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Abstract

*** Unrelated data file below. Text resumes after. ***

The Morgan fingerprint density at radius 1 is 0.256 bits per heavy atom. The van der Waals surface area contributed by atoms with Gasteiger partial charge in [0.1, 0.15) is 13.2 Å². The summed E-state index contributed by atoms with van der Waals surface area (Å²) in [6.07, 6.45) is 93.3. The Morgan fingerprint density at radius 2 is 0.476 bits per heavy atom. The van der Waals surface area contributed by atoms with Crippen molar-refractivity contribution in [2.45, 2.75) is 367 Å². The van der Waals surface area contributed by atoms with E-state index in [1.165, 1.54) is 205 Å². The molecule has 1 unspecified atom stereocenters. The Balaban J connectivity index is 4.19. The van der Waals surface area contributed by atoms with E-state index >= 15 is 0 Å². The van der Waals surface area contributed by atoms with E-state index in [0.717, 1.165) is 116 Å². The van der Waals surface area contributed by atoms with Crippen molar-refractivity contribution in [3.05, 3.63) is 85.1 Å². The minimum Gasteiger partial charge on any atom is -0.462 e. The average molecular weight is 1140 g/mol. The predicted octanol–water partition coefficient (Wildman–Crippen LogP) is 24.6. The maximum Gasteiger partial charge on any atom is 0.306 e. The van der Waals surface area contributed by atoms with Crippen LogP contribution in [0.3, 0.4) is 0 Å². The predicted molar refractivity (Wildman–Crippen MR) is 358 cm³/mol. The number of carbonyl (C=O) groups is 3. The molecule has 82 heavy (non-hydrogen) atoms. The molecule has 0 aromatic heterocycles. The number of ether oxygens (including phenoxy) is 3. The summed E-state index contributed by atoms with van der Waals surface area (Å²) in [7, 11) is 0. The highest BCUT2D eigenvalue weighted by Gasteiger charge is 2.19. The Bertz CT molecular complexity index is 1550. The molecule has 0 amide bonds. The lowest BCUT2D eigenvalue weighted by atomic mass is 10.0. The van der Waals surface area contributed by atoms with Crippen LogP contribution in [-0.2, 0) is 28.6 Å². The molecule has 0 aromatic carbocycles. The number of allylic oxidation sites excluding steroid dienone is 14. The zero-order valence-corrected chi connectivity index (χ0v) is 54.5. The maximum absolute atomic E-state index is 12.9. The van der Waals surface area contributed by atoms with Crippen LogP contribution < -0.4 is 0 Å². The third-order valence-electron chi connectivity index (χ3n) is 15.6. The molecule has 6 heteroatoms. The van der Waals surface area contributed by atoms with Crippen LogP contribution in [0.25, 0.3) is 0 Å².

Herbicide resistant weeds are having a major impact on Australian agriculture In response to this new problem, "genetic engineering" techniques are being used to create new types of lupins which are resistant to non-selective herbicides which still kill the weeds In this study the economic value of such a transgenic lupin was investigated using a multiperiod bioeconomic model The model represents the wheat/lupin cropping system of Western Australia. The profitability of a wide range of weed control measures (both chemical and non-chemical) used separately and in combination with a transgenic lupin are compared with the current options available to farmers For the scenarios considered. it is found that a system involving a Basta® resistant transgenic lupin would have similar profitability to a system based on current lupin varieties employing Gramoxone® for crop topping. However, where a transgenic lupin is resistant to glyphosate, and is used in conjunction with windrowing of both crops, farm profit increases by 33 percent.

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